We finally know why Google pulled the default YouTube app from the iPhone

If you had an iPhone before iOS 6, you probably remember this setup.
Image: Alex Segre/REX/Shutterstock

When the iPhone launched 10 years ago, it came with YouTube as a default app on iOS 1.

The pairing of the Google-owned video platform and Apple wasn’t as odd then as it might seem today the first commercial version of Android didn’t debut until 2008.

But that doesn’t mean that the Apple/ Google collaboration was a happy marriage. The YouTube app was created by Apple with little input from the YouTube team, which limited the video viewing experience, much to the chagrin of iOS users resorting to their mobile browser to watch video content on the platform.

That changed in 2012 with the introduction of iOS 6, which launched without the Apple-built YouTube app for the first time, after Google didn’t renew its license. This allowed Google to bring its own fully realized version of YouTube to the App Store, but also meant that YouTube was no longer a default app on the phone.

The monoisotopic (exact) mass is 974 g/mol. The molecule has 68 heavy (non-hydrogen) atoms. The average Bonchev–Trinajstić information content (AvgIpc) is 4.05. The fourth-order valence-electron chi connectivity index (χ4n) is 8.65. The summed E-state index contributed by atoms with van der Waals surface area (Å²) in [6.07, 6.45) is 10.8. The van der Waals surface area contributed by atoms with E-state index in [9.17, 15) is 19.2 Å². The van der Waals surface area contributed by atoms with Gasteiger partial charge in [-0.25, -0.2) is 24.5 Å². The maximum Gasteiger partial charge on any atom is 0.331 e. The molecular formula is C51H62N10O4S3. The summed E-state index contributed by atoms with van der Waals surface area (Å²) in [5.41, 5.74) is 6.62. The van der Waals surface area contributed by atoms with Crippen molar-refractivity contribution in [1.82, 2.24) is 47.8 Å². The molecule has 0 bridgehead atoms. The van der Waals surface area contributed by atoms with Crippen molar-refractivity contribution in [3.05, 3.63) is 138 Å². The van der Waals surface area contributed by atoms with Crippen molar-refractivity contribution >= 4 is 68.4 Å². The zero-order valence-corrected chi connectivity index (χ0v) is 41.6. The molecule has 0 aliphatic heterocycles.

At the time, it wasn’t exactly clear why the split happened. My colleague Chris Taylor, who hated the Apple video player, guessed it was the result of Apple distancing itself from its rival, as it was the same year Maps came as part of the OS, too.

Now, almost five years later we have an inside look at what went down with the split.

Hunter Walk, a notable venture capitalist who was on the YouTube team back in the early days of the iPhone, shed a little more light on the story via tweetstorm, which was spotted by Business Insider. In the tweetstorm, Walk gives us some insight about exactly what went down.

You can read the whole story according to Walk, at least below:

There you go. A five year old question, answered.

Read more: http://mashable.com/2017/06/30/iphone-youtube-app-story/